Actually, you CAN use factor analysis to answer your question, but it's not quite so straightforward. Basically, there are two kinds of factor analysis: exploratory factor analysis (EFA) or confirmatory factory analysis (CFA). Exploratory factor analysis is used as you might expect - to identify which questions might be redundant and can be removed, and how the questions group together into an underlying structure. Confirmatory factor analysis is used to test whether the data gathered fits to an existing model.
When you say that you "think" the questions group together, it looks like you mean that they have some theoretical connection to each other. Remember, though, that factor analysis will simply look at how to explain variance in the responses, and so your theoretical factors might not line up at all with the actual factors in your study.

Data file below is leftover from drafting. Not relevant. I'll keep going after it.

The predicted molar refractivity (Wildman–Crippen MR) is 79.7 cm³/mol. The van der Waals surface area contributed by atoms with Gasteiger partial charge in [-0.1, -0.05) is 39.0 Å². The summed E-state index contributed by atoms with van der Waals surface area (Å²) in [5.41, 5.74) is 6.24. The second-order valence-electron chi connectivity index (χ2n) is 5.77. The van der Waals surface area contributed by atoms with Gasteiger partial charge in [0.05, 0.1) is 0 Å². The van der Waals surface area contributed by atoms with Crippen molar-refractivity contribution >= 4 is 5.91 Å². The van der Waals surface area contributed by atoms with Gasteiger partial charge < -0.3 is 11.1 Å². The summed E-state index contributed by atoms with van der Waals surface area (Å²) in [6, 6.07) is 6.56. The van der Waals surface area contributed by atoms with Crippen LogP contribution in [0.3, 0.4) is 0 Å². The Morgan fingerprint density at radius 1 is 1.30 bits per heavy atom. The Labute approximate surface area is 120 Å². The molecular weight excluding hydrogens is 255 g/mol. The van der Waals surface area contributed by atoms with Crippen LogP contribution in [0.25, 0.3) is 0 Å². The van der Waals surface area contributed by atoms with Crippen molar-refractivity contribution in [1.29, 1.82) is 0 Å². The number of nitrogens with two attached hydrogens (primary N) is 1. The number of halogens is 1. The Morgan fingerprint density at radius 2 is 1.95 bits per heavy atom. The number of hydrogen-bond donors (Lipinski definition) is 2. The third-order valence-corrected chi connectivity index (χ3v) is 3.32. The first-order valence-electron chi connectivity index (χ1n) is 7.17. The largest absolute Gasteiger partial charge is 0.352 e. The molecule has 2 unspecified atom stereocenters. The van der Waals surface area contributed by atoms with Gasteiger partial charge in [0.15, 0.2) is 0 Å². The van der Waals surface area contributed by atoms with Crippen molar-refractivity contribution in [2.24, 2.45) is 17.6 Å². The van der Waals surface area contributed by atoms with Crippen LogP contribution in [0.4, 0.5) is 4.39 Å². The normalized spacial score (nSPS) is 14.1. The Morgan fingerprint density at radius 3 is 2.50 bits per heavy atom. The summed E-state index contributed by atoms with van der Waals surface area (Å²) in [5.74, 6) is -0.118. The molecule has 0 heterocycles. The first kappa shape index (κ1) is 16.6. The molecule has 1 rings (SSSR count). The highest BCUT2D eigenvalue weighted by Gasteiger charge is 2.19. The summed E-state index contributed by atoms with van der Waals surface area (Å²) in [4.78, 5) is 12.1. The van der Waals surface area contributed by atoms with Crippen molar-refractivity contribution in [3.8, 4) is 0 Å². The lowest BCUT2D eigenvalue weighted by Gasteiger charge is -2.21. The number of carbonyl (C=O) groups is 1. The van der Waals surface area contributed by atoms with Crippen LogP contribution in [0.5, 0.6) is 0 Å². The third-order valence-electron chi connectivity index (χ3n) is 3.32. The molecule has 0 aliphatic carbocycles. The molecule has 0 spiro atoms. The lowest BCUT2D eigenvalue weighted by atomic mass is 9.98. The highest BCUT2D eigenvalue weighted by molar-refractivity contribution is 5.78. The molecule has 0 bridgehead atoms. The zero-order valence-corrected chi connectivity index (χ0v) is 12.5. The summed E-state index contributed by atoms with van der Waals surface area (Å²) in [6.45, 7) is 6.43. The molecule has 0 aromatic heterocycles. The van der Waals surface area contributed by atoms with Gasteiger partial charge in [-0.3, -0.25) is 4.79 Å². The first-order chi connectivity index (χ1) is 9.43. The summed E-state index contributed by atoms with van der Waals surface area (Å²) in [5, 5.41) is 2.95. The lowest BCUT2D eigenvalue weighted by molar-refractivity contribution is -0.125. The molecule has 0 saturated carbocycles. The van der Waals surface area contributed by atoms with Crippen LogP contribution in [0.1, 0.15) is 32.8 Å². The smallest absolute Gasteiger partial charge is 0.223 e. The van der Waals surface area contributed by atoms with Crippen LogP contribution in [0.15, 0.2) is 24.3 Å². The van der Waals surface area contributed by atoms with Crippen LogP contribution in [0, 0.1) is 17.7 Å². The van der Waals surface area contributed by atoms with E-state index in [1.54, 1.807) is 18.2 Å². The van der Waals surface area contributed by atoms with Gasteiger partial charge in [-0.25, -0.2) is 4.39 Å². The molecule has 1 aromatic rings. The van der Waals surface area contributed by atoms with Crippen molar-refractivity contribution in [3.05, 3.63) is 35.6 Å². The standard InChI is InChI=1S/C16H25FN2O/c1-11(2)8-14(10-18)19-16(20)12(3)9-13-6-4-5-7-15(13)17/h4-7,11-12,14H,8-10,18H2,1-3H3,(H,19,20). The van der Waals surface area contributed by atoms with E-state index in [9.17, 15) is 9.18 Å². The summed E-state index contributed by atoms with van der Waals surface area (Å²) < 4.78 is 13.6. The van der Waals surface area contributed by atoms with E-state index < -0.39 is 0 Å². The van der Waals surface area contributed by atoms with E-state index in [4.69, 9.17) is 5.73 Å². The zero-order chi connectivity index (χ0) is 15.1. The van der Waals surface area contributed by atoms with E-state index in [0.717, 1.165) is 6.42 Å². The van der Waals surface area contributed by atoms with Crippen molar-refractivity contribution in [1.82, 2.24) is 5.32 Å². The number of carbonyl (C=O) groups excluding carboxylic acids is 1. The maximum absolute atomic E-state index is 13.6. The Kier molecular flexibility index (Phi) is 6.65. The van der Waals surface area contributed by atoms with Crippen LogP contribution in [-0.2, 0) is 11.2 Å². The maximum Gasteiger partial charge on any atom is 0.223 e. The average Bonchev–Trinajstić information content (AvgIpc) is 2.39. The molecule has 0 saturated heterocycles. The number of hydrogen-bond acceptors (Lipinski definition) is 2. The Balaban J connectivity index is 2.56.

Generally, people field a larger survey of questions developed through a robust process, and use exploratory factor analysis to examine the latent structure of the instrument. Confirmatory factor analysis is more useful when prior EFAs have been done on an instrument - for instance, if we are checking how an instrument fares in a different population.
So, I would recommend doing some EFA work on your responses to see how things group. It might be that your four sections are about different things, but that the underlying factor structure cuts across your explicit domains. But since you don't really have an existing model (beyond "these questions go together"), CFA isn't really a good fit for your project.